In the 1980s, Paz began buying tracts of land surrounding his modest farmhouse as developers threatened to destroy the natural landscape. The farm had been named by locals after a former owner, a British engineer known as Senhor Tim — Nhô Tim in Minas Gerais's dialect.
Paz soon converted the then 3,000-acre ranch into a sprawling, 5,000-acre botatical garden designed by the late landscape artist Roberto Burle Marx, a friend of Paz′s. The project began when Brazilian contemporary artist Tunga persuaded Paz to start collecting contemporary art. Eventually, he allowed artists all the space and resources they needed to create larger-than-life works. The garden, which boasts two dozen art “pavilions”, opened to the public in 2006. The pavilions include more than 500 works by noted Brazilian and international artists, such as Hélio Oiticica, Yayoi Kusama, Anish Kapoor, Thomas Hirschhorn, Dominique Gonzalez-Foerster, Steve McQueen, Cildo Meireles and Vik Muniz. One pavilion is devoted to one of Paz′s ex-wives, the Brazilian artist Adriana Varejão.
In 2008, a geodesic dome designed by Paula Zasnicoff Cardoso of the Brazilian architectural practice Arquitetos Associados, was constructed within a eucalyptus forest and now contains Matthew Barney's installation De Lama Lâmina [From Mud, a Blade] (2004–08), which shows a vehicle uprooting a tree. Chris Burden’s Beam Drop (1984/2008) is made of 72 steel beams dropped 45 meters from 150-foot-high cranes into a pit filled with wet cement. Sonic Pavilion by Doug Aitken was realized in 2009 and consists of a circular building of frosted glass on top of a hill which contains a well. This goes down 200 meters into the ground and at its bottom microphones capture the sounds of the earth which are then amplified and played live in the gallery above. Vegetation Room (2012), by Cristina Iglesias, is a cube of polished stainless steel reflecting the surrounding forest. Visitors slip into crevices where the walls are sculpted foliage, entering a labyrinth within the labyrinth; at the cube's heart, torrents of water periodically rush.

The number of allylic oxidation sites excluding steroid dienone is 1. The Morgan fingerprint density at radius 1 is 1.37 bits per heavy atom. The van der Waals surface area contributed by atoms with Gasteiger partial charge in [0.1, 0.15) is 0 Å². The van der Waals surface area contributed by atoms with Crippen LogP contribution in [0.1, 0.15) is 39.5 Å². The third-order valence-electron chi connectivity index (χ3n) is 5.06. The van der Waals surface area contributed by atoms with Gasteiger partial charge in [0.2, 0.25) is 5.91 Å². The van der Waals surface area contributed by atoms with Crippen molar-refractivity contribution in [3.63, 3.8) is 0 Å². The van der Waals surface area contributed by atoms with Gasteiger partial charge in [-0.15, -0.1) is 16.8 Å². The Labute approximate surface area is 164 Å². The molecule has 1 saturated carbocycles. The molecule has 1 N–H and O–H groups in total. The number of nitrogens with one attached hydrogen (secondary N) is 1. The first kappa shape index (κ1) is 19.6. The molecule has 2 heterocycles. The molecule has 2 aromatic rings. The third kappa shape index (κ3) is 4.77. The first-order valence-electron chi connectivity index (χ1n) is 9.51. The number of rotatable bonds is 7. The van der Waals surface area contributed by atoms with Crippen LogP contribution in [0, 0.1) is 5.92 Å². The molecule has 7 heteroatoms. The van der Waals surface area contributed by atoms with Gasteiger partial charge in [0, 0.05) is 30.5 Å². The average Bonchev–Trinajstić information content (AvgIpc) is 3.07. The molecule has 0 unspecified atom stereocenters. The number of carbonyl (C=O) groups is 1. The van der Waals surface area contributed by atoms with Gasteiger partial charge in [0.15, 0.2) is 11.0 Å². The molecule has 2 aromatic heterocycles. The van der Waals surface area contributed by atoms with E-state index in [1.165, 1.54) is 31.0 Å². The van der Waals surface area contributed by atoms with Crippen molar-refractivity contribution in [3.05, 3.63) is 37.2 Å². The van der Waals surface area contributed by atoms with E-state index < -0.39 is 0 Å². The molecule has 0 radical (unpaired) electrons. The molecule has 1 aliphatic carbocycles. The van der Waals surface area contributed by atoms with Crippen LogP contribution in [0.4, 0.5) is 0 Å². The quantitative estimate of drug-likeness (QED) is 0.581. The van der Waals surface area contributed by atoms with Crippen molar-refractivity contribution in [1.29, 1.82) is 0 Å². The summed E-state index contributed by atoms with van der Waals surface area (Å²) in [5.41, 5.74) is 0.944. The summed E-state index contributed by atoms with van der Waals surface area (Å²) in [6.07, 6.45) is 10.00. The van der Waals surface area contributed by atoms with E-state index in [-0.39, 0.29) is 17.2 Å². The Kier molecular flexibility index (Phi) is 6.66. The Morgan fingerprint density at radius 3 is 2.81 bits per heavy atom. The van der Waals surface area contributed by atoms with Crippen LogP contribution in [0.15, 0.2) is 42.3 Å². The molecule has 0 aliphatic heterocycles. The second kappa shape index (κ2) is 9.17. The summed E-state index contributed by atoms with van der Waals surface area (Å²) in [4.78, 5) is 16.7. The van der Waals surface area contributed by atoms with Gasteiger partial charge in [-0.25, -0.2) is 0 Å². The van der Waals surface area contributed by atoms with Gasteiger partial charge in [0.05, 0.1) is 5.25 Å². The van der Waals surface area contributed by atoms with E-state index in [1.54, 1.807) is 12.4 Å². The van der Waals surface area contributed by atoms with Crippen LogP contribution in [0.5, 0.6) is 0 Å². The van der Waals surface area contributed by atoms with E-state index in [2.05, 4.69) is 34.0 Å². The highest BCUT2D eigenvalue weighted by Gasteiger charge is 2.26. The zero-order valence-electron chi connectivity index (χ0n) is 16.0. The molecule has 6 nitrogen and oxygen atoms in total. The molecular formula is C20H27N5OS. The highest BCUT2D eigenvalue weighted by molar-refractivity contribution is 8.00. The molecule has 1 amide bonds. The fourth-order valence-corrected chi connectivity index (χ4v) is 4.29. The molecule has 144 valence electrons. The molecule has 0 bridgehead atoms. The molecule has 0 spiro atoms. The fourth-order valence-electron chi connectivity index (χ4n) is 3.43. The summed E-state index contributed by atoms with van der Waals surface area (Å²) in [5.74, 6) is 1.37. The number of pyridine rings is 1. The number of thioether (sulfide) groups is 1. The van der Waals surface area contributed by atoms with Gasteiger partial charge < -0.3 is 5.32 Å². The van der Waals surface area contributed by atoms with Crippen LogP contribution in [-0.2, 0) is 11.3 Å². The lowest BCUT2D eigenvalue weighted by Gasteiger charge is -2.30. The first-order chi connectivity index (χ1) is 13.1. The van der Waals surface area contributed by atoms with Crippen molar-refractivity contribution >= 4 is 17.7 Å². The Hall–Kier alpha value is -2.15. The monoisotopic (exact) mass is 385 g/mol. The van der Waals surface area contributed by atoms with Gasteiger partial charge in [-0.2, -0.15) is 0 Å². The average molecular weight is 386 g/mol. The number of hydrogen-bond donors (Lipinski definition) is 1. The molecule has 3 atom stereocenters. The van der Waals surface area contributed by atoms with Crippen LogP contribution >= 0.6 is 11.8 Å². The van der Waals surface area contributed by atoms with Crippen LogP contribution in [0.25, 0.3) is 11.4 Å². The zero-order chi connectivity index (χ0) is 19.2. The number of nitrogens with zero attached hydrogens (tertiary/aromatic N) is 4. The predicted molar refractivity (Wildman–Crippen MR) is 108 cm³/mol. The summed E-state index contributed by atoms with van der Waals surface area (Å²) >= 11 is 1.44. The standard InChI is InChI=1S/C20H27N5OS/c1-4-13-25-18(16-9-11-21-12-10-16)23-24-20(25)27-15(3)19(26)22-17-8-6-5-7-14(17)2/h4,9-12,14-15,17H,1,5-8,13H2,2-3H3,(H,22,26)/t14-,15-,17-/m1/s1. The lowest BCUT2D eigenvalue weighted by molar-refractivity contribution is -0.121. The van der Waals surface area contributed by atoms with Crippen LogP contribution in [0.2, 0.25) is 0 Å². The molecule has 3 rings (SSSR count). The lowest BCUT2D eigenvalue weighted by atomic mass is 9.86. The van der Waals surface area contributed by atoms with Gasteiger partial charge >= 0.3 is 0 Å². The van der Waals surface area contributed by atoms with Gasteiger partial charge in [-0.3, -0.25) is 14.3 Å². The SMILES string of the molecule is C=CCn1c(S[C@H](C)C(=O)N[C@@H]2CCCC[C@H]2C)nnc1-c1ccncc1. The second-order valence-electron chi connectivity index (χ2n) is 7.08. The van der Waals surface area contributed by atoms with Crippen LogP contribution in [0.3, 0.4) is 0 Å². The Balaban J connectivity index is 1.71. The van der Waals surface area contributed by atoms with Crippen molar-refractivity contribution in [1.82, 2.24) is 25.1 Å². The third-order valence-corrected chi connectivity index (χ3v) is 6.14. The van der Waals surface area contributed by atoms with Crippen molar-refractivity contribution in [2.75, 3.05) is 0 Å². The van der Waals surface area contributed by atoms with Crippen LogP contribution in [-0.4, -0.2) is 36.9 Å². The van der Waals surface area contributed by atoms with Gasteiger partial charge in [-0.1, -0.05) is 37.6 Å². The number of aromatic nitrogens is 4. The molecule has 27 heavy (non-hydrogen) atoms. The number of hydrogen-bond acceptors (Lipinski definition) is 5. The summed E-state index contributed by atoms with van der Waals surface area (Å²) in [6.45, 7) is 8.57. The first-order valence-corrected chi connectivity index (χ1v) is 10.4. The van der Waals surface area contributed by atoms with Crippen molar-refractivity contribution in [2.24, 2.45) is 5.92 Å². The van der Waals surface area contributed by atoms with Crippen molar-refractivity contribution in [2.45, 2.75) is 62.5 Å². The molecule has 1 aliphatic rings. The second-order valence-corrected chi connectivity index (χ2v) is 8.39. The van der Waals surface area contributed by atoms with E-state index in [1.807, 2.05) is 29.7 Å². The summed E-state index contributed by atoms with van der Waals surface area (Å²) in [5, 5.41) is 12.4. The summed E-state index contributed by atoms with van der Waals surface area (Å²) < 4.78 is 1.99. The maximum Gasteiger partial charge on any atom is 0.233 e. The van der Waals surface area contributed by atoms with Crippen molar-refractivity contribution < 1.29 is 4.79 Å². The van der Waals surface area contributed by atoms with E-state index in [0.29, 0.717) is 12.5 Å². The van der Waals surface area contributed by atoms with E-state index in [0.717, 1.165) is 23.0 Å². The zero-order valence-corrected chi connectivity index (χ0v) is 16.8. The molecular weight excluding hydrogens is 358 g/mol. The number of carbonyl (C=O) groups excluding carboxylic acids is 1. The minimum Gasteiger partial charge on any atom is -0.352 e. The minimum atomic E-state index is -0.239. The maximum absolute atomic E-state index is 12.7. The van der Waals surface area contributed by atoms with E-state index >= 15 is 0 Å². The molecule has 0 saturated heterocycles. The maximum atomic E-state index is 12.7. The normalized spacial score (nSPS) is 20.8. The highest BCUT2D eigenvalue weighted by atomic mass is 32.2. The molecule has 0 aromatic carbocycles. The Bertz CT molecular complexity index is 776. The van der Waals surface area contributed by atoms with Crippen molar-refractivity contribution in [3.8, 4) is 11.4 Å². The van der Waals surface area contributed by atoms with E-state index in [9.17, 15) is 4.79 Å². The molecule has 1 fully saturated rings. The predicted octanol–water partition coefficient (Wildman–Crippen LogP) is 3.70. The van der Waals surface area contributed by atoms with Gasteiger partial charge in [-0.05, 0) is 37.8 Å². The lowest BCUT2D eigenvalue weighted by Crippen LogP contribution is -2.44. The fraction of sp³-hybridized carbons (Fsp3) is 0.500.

In 2011, Inhotim joined the Brazilian government's official botanical garden association, and the staff has begun an inventory of its 4,500 plant species, including 1,300 types of palm alone. There are greenhouses for unusually rare plants.
In 2008, Inhotim's status was changed from a private museum to a public institute, with an annual budget and a board of directors. Although the plan is for the place eventually to be self-funding, at the moment it is largely financed by Paz. Inhotim costs about $10 million to run a year, with about 15% of this coming from ticket receipts.
Inhotim, now at 5,000 acres, is vast enough to require 1,000 employees. Jochen Volz has been the artistic director since 2004. Paz has plans to expand Inhotim with 10 or more new hotels, an 15,000-capacity amphitheater, and even a complex of “lofts” for those who want to live amid the collection.
- Phillips, Tom (9 October 2011). "Brazilian millionaire builds ambitious contemporary arts park in the hills". The Guardian. Retrieved 10 October 2011.
- Charmaine Picard (August 26, 2009), Major new commissions at Brazilian art centre The Art Newspaper.
- Tony Perrottet (August 20, 2013), Mining Magnate Bernardo Paz's Dedication to Inhotim Wall Street Journal.
- Vincent Bevins (August 28, 2013), Brazilian sees museum as 'the Disney of the future' Los Angeles Times.
- Romero, Simon (9 March 2012). "A Keeper of a Vast Garden of Art in the Hills of Brazil". The New York Times. Retrieved 11 March 2012.
- Cristina Ruiz (November 22, 2010), Where dreams come true The Art Newspaper.
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